England and Wales
In disputing the claim, the party must provide a defence. The court uses an allocation questionnaire to decide which track to allocate the case to and then provides directions. These tell the parties what they need to do and by when and can include a trial date or preliminary hearing date (if there are things to be dealt with before trial).
A request can be made by letter to change a hearing date.
It is important to follow directions exactly as, otherwise, a penalty can be imposed, or the case can be postponed.
Directions can also require the parties to disclose documents relevant to their case. This is done by serving a list of documents on the other. The list must include documents you are relying on and documents that do not help your case. Each party is entitled to inspect any document on the list.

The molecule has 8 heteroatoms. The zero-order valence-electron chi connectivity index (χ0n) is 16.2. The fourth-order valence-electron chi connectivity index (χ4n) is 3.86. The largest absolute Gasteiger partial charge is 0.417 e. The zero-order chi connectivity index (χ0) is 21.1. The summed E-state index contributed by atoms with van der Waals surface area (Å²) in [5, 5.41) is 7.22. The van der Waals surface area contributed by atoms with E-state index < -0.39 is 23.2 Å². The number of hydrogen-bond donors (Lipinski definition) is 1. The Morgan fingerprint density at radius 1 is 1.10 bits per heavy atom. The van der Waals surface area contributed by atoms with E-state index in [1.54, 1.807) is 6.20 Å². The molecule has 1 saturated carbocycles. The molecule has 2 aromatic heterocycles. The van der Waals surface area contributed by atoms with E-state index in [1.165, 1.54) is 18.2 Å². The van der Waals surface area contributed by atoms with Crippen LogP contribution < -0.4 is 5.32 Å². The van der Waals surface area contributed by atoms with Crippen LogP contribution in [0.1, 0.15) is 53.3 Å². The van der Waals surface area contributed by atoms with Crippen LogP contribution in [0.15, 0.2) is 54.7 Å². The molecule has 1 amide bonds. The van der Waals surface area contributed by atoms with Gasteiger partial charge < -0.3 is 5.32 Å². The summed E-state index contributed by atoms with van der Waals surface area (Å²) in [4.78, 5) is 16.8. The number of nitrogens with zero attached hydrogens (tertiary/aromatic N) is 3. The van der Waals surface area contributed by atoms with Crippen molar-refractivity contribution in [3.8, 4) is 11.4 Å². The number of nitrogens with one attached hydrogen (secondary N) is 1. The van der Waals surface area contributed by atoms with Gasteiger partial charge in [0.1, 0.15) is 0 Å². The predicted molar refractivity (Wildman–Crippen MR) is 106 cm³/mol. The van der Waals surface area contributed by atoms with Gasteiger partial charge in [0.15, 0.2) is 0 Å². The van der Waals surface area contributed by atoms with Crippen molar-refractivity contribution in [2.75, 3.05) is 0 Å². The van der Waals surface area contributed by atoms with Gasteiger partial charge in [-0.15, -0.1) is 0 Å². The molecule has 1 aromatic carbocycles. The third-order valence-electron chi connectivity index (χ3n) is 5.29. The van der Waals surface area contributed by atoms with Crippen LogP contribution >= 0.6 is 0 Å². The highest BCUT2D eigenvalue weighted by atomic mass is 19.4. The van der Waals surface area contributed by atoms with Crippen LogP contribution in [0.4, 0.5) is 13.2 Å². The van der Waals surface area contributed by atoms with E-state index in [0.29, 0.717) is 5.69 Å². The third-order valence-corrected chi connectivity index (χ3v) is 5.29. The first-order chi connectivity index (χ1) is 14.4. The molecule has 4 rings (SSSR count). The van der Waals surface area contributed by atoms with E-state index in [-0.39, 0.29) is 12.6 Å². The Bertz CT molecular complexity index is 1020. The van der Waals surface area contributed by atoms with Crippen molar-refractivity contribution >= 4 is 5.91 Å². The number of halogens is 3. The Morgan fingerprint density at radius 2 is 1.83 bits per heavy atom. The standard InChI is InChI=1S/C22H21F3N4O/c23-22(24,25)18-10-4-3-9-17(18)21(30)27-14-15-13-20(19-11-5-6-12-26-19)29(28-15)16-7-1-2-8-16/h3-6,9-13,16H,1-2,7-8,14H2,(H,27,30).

If the case is settled before trial, confirm this in writing and send a copy to the court.
When the trial has taken place, a court order is sent to the parties. Reasons for the decision are not normally given.
If the parties agree, a case can be dealt with by the court based on the papers before them without the need for a hearing.
The defending party can also ask the courts for a further 14 days to respond to the claim (this would mean 14 days after the date of response outlined in the original claim).
Where the person you are bringing a claim against disputes the claim, they fill in Form 4A and sent a copy to both you (the claimant) and the court. It is then up to the sheriff to decide how to proceed.
The sheriff has a number of options to choose from:
refer the parties for alternative dispute resolution
arrange a case management discussion
arrange a hearing
consider making a claim without a hearing
dismiss the claim or reach a decision because the claim is unlikely to succeed
You will be informed of the sheriff’s decision. If you need to attend court, you will be informed of the date and time and the reason for the hearing/discussion.